Updated: June 10, 2014 6:42AM
For young people, there aren’t too many gray areas. Something is or it isn’t.
On Thursday at 6 p.m., several community organizations made up of teens, will host a Town Hall Meeting at University Church, 5655 S. University Ave., to voice concerns about the University of Chicago’s bid for President Barack Obama’s presidential library.
Ever since 18-year-old Damian Turner was gunned down in a drive-by shooting in 2010 — blocks away from the renowned hospital in Hyde Park — young activists have pressured hospital officials to reopen a trauma center that it closed in 1988.
Instead of an ambulance taking Turner to the University of Chicago Medical Center, which was a few minutes away, it had to go downtown to Northwestern Memorial Hospital, the nearest Level 1 trauma center.
Turner, who co-founded Fearless Leading by the Youth, an activist group, was pronounced dead 90 minutes after he was shot.
“We are saying Obama cares, not the University of Chicago. So, why do they deserve an Obama library?” asked Victoria Crider, who is a senior at King College Prep and a member of Fearless Leading By The Youth.
“I have personally seen the lack of trauma care that is affecting our community. We are in a gun violence epidemic and the fact that we can’t get access to a trauma center is bogus,” Crider said.
Despite the sustained protests, the University of Chicago Medical Center has not budged.
Last year, it issued a statement pointing out that, “Developing a Level 1 adult trauma center would be a massive undertaking, requiring significant resources and support, as well as a lengthy and complex certification process involving the state, the city and Chicago’s trauma network.”
Hospital officials also said they did not believe an adult trauma center “would be the best allocation of our resources for patients and community.”
Officials also said they were “open to working with public and private entities that can support an adult trauma center.”
On Wednesday, a spokesman for the medical center, said that statement still stands.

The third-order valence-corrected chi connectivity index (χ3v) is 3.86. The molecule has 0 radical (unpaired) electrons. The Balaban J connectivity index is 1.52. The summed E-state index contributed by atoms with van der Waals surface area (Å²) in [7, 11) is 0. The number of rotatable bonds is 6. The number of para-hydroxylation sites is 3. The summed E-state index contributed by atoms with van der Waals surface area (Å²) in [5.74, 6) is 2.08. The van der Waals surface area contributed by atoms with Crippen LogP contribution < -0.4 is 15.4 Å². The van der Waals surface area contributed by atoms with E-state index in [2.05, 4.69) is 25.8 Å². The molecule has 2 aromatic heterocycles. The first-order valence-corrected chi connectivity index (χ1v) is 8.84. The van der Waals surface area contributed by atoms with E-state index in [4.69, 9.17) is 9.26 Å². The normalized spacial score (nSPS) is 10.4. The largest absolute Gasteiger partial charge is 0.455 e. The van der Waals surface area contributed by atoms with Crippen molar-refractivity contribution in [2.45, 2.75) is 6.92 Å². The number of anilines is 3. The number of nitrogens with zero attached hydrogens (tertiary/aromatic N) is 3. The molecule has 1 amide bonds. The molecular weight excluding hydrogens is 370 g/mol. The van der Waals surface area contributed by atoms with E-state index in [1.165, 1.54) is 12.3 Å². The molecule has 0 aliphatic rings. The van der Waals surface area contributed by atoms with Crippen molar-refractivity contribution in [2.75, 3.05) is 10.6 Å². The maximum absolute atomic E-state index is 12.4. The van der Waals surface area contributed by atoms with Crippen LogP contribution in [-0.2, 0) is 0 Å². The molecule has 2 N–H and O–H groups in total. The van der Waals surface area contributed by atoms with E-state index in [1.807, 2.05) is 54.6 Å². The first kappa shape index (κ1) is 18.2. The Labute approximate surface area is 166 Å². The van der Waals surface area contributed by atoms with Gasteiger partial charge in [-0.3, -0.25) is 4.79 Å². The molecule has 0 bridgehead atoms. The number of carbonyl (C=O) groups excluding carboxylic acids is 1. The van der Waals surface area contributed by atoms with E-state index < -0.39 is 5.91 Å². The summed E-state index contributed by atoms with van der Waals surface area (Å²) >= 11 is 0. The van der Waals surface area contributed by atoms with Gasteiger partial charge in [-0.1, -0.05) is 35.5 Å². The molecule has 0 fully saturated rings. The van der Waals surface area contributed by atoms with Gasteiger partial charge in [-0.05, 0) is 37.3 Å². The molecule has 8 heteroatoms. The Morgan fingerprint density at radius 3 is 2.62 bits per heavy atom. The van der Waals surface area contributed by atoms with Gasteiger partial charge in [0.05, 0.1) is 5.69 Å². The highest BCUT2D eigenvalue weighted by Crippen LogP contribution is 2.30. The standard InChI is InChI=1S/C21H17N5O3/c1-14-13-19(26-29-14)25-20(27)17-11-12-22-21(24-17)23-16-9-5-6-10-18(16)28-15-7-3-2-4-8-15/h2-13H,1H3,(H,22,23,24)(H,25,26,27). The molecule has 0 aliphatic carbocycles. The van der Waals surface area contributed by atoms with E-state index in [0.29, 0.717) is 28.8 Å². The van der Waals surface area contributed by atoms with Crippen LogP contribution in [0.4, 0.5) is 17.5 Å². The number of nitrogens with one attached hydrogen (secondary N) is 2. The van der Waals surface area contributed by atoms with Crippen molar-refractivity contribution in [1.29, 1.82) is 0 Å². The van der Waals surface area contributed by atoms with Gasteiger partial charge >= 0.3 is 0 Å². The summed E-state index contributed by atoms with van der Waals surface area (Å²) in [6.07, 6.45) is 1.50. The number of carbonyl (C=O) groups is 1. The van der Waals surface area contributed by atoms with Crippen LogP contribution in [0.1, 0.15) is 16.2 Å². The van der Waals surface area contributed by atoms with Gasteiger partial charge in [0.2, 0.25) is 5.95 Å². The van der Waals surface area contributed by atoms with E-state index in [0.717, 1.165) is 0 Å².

But for youth like Crider, the matter is simple.
An adult trauma center should be located on the side of town where many of city victims are getting shot.
Although the University of Chicago Medical Center provides trauma care for victims 15 years and younger at Comer Children’s Hospital, older gun-shot victims have to be rushed across the city.
Shannon Bennett, deputy director at Kenwood Oakland Community Organization, said he believes the University of Chicago Medical Center won’t reopen the trauma center because it doesn’t want to be perceived as a “hospital for the poor.”
When you consider the buzz surrounding the proposed presidential library, you can understand why Bennett and others might feel that way.
In January, University of Chicago President Robert Zimmer released a statement expressing the university’s willingness to work with the city and others to bring the Obama library to the city, calling it a “watershed moment” for the South Side.
For the hospital to turn a deaf ear to the community’s pleas for a trauma center while the university covets a presidential library is an affront to a community that is burying its young people at a staggering rate.
“We feel if the [University of Chicago Medical Center] prioritizes getting the Obama library and pretty much can generate the revenue it needs, they should have the same priorities when it comes to saving black lives on the South Side,” Bennett said.
Usually, it’s hard to keep young people focused. But these teens have been steadfast for good reason.
“These young people aren’t giving up because they have examples of other young people that have been murdered and believe that having a trauma center might save some lives,” Bennett said.
I salute them for making some righteous noise.